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Field jobs which researchers take up during ethnographic research

Evaluate the implications of different field roles research workers might take up when undertaking an Ethnographic study of the office. The study of Ethnography, "involves the ethnographer participating overtly or covertly, in people's daily lives for an extended period of time, viewing what happens, listening to what is said, requesting questions- in fact collecting whatever data can be found to put light on the issues that are focus of the research" (Hammersely and Atkinson, 1995: 1). Ethnography creates a system to recognize various new issues and gives importance to the participant's viewpoints and experiences by focussing explicitly on communal context. Through the Ethnographic research, lots of new questions relating to to the place of work are raised apart from the original questions. Ethnographic research has some down sides like the replication of the task is extremely hard, purpose of research might not exactly be fulfilled, frustrating, data generated may not be appropriate, may contain researcher's own assumptions and it is challenging for ethnographer to get access to the study site. (Friedman and McDaniel, 1998) In this essay, I am going to start out with defining different field tasks in the terms of overt and covert role, which experts take up during ethnographic research. Then, I will be discussing various implications of the different field roles with relevant experiences of researchers in their methodological ethnographic review at various workplaces.

There are different roles which analysts take up during ethnographic analysis at work. They may be Complete Participation, Complete observer, Observer as Participant and Participant as observer. In the complete participant role, the researcher becomes member of the company or group which is being analyzed and doesn't disclose his or her purpose to the group participants but continues to do with the research at work. In complete observer role, the researcher does not reveal the goal of his or her activity to the customers but observes about the activity carefully and bears out research. In such a role, there's always a opportunity for misunderstanding the perspectives of the individuals through observing his or her behaviour without knowing real intentions. Both of these tasks are "Covert" and the other functions like Observer as Participant and Participant as Observer are "Overt". In Observer as participant role, the researcher just observes by disclosing his / her purpose of the study to the people or organisation and in participant as observer the researcher participates directly by revealing goal. (Saunders et al, 2007)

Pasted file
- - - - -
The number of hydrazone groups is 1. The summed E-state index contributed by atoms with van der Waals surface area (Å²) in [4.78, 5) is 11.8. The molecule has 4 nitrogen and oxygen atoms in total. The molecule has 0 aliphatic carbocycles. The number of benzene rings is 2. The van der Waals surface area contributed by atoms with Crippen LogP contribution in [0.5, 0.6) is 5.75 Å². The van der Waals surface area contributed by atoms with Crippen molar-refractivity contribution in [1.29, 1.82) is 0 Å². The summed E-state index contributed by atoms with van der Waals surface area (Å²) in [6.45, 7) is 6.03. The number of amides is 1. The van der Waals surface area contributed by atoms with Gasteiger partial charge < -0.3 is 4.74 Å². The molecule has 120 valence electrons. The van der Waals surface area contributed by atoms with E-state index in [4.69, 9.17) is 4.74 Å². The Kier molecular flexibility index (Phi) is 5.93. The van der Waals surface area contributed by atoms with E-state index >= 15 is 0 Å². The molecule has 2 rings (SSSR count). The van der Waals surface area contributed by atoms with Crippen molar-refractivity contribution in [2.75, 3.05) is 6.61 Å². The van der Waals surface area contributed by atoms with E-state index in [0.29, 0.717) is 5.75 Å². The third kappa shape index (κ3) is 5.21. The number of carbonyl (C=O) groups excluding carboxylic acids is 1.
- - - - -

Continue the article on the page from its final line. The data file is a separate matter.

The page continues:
In the initial days and nights of fieldwork, the researcher is actually considered as amateur in his new and strange environment. The researcher can take overt or covert role depending after the type and reason for his research at different workplaces. The role that your researcher adopts may change in the process of his research to accomplish his preset targets. But, the process of obtaining data is often a significant consent in the Ethnographic analysis. Usage of the work place where research must be carried out is a critical issue; it is matter of getting authorization to become a part of activities of the workers and company. In overt role, usage of the study is obtained through series of negotiations between researcher and the management. The study of Barbera- Stein (1979:15) on day-care centres for pre-school children illustrates that, even after her repeated requests for permission to see the staff she's been given limited access to the personnel indulged in children puppet play trainings. (Hammersely and Atkinson, 1995) The major concern of Ethnographic review is not just getting access to the organisation but the acceptance of the staff to add for the research. The field work of Jason Heyes (1996:355-356) at chemical flower as observer as participant tells that even though Jason was presented with complete freedom by management to see the creation process, workers were not so co-operative offering information in initial levels as they found him suspicious. But later when his true goal was known, employees were more formal and interactive to him. The other discussion for not providing complete gain access to is because of insufficient trust. Unless the researcher builds up a trusting relationship he can't gain valid information as members think him as spy or due to little knowledge about sociable research. Kaplan's studies on New Britain fishermen illustrates that she was believed to be either government public or investigator, which made fishermen to be unwilling to her research. (Kaplan, 1991:233)